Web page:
Rubik’s Cube Confirmed as a 3D Trademark in Europe

RubikInvented in the 1970s, the Rubik’s Cube fascinates people around the globe and is one of the world’s best-selling toys. While many fans found the magic cube a hard nut to crack, a German toy manufacturer has challenged the registered trademark for the 3-dimensional shape of the cube before the General Court (European Union). The Court has now decided that the trademark registration cannot be denied.

In 1999, the British toy manufacturer Seven Towns, which manages the IP rights relating to the Rubik’s Cube, filed a Community trademark (CTM) application for the three-dimensional trademark (3D or three-dimensional trademark) with the Office for Harmonization in the Internal Market (OHIM) in Alicante.

In 2006, Simba Toys, a German company competing with Seven Towns Simba Toys, filed a request for a declaration of invalidity of the trademark on the grounds that the trademark merely involves a technical solution consisting of its rotating capability, thereby lacking the necessary distinctiveness. Simba argued that a technical solution can essentially only be protected by patents, but is not accessible to trademark protection.

The OHIM rejected the cancellation request, thereby causing Simba Toys to file an appeal against the decision with the General Court (EGC) in Luxembourg. However, according to a recent press release of the EGC this appeal was now dismissed (decision of November 25, 2014, case number: T-450/09).

The EGC noted that the essential features of the contested trademark are the shape of the mark on the one hand and the black lines on the sides making up part of the structure and dividing the grip into squares on the other hand. These two elements are clearly visible in the graphic representation of the trademark, which is required under Art. 4 CTMR. Consequently, the trademark can be protected as a CTM because it can be represented graphically and is also able to distinguish the goods or services of one party from those of other parties.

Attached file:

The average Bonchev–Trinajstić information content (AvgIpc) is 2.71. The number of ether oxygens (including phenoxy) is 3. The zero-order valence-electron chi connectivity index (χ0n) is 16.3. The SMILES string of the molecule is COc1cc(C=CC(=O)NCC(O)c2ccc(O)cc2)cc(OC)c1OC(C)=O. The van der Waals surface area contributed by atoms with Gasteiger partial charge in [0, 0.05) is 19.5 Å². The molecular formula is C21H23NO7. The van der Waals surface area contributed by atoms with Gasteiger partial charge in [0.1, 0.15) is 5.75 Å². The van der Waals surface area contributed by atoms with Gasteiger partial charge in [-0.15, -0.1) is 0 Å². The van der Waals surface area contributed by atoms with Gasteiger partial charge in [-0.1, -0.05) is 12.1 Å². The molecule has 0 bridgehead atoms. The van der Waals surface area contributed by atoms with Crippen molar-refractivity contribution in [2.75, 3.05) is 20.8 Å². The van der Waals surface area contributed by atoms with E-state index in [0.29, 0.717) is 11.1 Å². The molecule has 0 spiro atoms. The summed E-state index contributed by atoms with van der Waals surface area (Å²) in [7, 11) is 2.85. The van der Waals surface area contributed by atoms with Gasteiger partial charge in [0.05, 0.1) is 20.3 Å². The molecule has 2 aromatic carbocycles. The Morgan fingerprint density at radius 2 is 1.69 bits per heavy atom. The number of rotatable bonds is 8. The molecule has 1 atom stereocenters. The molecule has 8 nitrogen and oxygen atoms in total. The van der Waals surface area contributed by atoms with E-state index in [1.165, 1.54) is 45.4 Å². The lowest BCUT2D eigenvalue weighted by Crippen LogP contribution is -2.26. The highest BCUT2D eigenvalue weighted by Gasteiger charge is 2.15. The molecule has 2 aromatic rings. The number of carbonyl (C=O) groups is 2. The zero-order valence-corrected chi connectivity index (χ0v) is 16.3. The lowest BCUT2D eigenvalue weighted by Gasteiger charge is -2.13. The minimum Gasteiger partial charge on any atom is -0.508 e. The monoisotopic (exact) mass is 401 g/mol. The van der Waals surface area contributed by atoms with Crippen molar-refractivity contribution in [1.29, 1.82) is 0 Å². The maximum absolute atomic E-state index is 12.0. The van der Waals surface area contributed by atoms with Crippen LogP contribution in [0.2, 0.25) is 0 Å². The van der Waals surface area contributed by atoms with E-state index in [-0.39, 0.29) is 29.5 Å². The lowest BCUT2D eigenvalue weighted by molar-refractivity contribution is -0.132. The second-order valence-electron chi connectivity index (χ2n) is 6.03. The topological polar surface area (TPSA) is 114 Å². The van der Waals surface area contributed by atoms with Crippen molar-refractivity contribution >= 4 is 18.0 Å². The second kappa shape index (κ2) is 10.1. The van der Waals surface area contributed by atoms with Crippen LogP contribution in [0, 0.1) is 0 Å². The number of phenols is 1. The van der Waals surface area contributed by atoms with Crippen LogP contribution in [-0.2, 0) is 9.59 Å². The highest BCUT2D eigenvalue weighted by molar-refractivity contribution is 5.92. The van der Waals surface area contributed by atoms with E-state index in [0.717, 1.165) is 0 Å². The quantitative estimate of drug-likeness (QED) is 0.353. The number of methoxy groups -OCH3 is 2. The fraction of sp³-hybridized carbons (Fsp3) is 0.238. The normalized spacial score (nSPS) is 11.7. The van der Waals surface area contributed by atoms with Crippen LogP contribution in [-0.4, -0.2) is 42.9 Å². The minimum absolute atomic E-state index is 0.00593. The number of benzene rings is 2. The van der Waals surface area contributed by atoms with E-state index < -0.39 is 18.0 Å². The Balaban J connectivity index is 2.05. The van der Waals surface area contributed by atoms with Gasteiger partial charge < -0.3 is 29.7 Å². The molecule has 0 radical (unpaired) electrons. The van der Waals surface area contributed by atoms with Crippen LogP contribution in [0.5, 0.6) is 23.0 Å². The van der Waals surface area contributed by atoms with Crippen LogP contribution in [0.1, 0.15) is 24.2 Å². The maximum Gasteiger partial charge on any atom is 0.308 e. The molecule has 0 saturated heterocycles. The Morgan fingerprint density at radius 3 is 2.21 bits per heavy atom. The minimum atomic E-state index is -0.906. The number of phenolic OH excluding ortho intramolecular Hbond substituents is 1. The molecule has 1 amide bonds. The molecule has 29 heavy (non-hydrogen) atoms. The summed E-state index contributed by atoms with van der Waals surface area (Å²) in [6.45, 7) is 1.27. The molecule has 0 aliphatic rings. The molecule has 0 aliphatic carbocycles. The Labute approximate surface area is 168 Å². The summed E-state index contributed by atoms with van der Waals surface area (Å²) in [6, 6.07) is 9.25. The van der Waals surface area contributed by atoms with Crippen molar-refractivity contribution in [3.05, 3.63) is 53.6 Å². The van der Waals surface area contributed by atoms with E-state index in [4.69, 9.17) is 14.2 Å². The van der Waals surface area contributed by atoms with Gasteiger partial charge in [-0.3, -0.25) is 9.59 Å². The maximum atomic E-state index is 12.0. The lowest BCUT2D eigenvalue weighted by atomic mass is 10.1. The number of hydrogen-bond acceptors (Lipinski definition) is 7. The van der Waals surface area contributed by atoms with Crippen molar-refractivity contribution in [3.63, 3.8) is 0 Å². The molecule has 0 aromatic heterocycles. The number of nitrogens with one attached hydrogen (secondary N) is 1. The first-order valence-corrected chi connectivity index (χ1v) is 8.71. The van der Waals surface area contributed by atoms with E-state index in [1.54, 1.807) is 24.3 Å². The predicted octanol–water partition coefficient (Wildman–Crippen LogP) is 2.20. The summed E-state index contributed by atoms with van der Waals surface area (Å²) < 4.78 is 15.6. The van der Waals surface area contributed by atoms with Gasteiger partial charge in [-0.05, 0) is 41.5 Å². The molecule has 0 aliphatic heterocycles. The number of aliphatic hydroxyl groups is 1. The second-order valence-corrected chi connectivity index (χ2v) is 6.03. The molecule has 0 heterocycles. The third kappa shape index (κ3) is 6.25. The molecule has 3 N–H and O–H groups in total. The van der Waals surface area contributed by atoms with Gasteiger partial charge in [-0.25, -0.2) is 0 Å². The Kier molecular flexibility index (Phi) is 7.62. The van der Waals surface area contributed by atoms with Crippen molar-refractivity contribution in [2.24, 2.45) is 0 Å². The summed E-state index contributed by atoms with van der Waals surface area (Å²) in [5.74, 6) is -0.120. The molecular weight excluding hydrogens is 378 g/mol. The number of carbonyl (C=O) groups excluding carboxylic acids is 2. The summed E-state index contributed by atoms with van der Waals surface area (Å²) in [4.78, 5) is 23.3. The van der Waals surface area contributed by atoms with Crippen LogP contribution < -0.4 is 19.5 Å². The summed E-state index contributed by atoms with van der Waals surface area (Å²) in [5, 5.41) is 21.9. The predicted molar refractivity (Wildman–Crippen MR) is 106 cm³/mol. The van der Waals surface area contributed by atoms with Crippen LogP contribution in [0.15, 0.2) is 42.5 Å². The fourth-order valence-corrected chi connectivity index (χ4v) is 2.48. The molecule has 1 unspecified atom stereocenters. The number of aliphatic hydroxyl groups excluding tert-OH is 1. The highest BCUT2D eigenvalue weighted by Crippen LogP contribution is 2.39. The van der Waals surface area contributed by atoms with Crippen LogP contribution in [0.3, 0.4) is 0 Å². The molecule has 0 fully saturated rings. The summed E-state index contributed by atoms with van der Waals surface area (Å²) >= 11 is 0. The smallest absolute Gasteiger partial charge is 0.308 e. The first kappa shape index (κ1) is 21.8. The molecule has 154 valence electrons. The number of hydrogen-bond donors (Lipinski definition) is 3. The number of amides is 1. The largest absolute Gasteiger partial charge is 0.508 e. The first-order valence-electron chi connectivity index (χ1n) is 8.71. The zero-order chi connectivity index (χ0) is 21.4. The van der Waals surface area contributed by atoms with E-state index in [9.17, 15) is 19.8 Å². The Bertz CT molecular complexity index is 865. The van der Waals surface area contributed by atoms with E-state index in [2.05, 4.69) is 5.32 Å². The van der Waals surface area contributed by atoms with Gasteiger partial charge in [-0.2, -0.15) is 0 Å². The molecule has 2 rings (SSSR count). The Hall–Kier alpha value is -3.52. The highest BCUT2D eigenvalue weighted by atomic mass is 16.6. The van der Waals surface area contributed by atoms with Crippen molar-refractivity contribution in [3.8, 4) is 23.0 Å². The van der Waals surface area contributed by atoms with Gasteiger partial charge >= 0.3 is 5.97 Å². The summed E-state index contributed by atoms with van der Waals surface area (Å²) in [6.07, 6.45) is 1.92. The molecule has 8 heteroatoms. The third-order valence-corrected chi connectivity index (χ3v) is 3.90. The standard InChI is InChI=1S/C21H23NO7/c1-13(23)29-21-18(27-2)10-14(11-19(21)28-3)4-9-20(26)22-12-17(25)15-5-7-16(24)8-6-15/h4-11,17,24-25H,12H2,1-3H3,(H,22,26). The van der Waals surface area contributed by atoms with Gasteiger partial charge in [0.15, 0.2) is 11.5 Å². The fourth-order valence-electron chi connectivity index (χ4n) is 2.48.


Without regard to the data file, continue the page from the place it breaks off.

In the proceedings Simba Toys suggested that the relevant public will perceive the black lines as serving the function of dividing the cube into individual elements and serving a technical function because they enable the elements to be moved around. But the court did also not follow this argumentation. According to the court it is not the black lines or the grid that allows a movement of the elements, but the invisible rotating mechanism inside the Rubik’s cube. Therefore, the trademark cannot be denied registration as a CTM on this basis.

With regard to the requisite distinctive character of the mark it is the cubic grid structure which clearly differs in the contested trademark and the representation of other three-dimensional puzzles on the market. Therefore, the structure has a distinctive character which enables consumers to see the structure as an indication of the origin of the products.

Within a time limit of two months Simba Toys may still file an appeal against the decision of the EGC. The case would then be reviewed once more by the European Court of Justice (ECJ).

Conclusion:

Contrary to popular belief, trademark protection is not limited to word or figurative marks, but can also extend to other types of marks, such as 3D marks. A trademark directed to the shape of the product may under certain preconditions supplement the patent protection. A flanking protection by a trademark might have an economic impact because patent protection only lasts 20 years, whereas trademark protection may be extended indefinitely as long as the maintenance fees are duly paid.

Foto: © Sonny Abesamis, [CC BY 2.0]

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One Response to Rubik’s Cube Confirmed as a 3D Trademark in Europe

  1. Andreas Schmuck says:

    I noticed that there was a trademark dispute for the Rubik’s cube in the US: Seven Towns / Dayan; for trade dress registration no. 1265094.

    I would say that Seven Towns’ rights are thin at best. The company would do better to leverage its stronger trademark, i.e. the Rubik’s name itself, and innovate. Alternative cubes like those in the fields of speed cubes are outcompeting Rubik’s-branded cubes because they present dramatic functional – the province of patent law – improvements over the Rubik’s design.

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